For many, 17th Century New England is a period that is ubiquitous with religious fervour and superstition. A time in which even the most respected member of society could find themselves accused of witchcraft due to perceived unusual behaviour or by questioning authority. As such, it is hardly surprising that both writers and filmmakers have found themselves sourcing such details for their own work.
Robert Eggers’ debut, The Witch, features a family who are exiled after the family patriarch exhibits distaste with the practises of the village elders. Father William (Ralph Ineson) sees this as an opportunity; a chance to live a life in accordance with God’s will. The rest of the family are given little chance to exhibit their own feelings and unquestioningly follow William’s bidding. Arriving at an isolated area placed in the cover of a large forest, the family, prompted by William, give thanks. Rapidly, it is apparent that their selection of land is unwise after the youngest family member, Samuel, disappears. The family find themselves feeling increasingly paranoid and Samuel’s disappearance proves to be the catalyst for their apparent dissolution.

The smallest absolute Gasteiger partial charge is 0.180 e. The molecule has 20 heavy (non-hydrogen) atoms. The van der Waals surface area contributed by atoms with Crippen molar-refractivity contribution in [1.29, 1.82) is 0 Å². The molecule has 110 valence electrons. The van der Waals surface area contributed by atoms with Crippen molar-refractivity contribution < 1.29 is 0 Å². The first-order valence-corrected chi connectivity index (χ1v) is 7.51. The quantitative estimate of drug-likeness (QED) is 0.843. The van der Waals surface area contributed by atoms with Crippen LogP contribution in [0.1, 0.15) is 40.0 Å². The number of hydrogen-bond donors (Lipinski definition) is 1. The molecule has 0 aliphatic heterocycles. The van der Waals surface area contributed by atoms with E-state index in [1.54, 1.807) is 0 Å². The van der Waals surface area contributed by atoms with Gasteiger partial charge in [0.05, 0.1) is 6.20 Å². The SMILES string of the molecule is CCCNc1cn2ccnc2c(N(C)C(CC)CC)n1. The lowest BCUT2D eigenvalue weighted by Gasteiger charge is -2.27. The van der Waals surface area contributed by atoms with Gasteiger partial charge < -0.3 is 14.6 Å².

This narrative may, for some, feel tired or overused, but in the hands of Eggers it is fresh and exciting. Eggers’ directorial choices, including his decision to show the audience exactly what or who is responsible for Samuel’s disappearance, is interesting. We are shown what has happened to Samuel almost immediately after his disappearance, quickly making it clear to the viewer that Samuel is not the focus of the film, nor is there any mystery for the viewer to solve. Rather, it is the inevitable impact upon the family that is our focus here.
The family, who have purportedly left to seek purity, are quickly shown to be less than pious. Second oldest child Caleb (Harvey Scrimshaw), in the absence of other females and coupled with his own burgeoning sexuality, finds himself drawn to his older sister Thomasin (Anya Taylor-Joy). The camera is complicit in Caleb’s lust, and the viewer is encouraged to note Thomasin’s own development, a fact which does not go unnoticed by her increasingly bitter mother. While the cast are all similarly strong, it is Taylor-Joy’s performance that impresses. Her Thomasin is engaging and empathetic, and yet consistently unknowable. She is resistant to interpretation, meaning that we are never entirely sure of her actions or able to predict her decisions. It is this resistance that helps to drive the narrative forward.
The film is beautifully shot, featuring a muted colour palette that helps to imbue the film with an unsettling tone. The starkness of the landscape further helps to emphasise the increasingly insular nature of the family. They are alone, and as such, are increasingly vulnerable both to outside forces and their own fallible nature. Rather than relying on cheap shocks, The Witch unnerves and unsettles its audience, resulting in a debut that is indicative of a lengthy and successful career.
The Witch is available on Blu-ray now.